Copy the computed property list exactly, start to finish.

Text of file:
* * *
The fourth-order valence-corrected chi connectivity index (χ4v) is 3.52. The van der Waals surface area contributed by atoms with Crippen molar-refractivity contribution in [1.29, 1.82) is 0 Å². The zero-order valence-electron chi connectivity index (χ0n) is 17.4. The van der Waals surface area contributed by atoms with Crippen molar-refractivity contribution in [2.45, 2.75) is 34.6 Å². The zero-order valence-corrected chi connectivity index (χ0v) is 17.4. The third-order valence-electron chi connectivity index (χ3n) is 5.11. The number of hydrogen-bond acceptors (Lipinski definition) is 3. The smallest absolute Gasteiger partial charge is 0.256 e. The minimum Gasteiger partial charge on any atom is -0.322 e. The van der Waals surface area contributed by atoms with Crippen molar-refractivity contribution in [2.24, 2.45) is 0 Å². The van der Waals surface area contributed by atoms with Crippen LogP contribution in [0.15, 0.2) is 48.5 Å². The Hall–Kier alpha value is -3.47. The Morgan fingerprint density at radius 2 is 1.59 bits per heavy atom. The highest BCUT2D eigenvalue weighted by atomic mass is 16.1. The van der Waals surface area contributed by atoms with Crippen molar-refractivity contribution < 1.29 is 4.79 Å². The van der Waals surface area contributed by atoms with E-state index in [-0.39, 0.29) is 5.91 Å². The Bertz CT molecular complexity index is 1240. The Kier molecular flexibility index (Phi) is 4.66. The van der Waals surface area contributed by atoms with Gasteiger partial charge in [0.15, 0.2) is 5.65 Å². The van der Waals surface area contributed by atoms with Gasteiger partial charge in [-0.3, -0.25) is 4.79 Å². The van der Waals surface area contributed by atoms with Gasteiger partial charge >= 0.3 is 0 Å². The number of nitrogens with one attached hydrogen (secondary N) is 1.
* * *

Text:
The fourth-order valence-corrected chi connectivity index (χ4v) is 3.52. The van der Waals surface area contributed by atoms with Crippen molar-refractivity contribution in [1.29, 1.82) is 0 Å². The zero-order valence-electron chi connectivity index (χ0n) is 17.4. The van der Waals surface area contributed by atoms with Crippen molar-refractivity contribution in [2.45, 2.75) is 34.6 Å². The zero-order valence-corrected chi connectivity index (χ0v) is 17.4. The third-order valence-electron chi connectivity index (χ3n) is 5.11. The number of hydrogen-bond acceptors (Lipinski definition) is 3. The smallest absolute Gasteiger partial charge is 0.256 e. The minimum Gasteiger partial charge on any atom is -0.322 e. The van der Waals surface area contributed by atoms with Crippen molar-refractivity contribution in [2.24, 2.45) is 0 Å². The van der Waals surface area contributed by atoms with Crippen LogP contribution in [0.15, 0.2) is 48.5 Å². The Hall–Kier alpha value is -3.47. The Morgan fingerprint density at radius 2 is 1.59 bits per heavy atom. The highest BCUT2D eigenvalue weighted by atomic mass is 16.1. The van der Waals surface area contributed by atoms with Crippen molar-refractivity contribution < 1.29 is 4.79 Å². The van der Waals surface area contributed by atoms with E-state index in [-0.39, 0.29) is 5.91 Å². The Bertz CT molecular complexity index is 1240. The Kier molecular flexibility index (Phi) is 4.66. The van der Waals surface area contributed by atoms with Gasteiger partial charge in [0.15, 0.2) is 5.65 Å². The van der Waals surface area contributed by atoms with Gasteiger partial charge in [-0.3, -0.25) is 4.79 Å². The van der Waals surface area contributed by atoms with Gasteiger partial charge >= 0.3 is 0 Å². The number of nitrogens with one attached hydrogen (secondary N) is 1.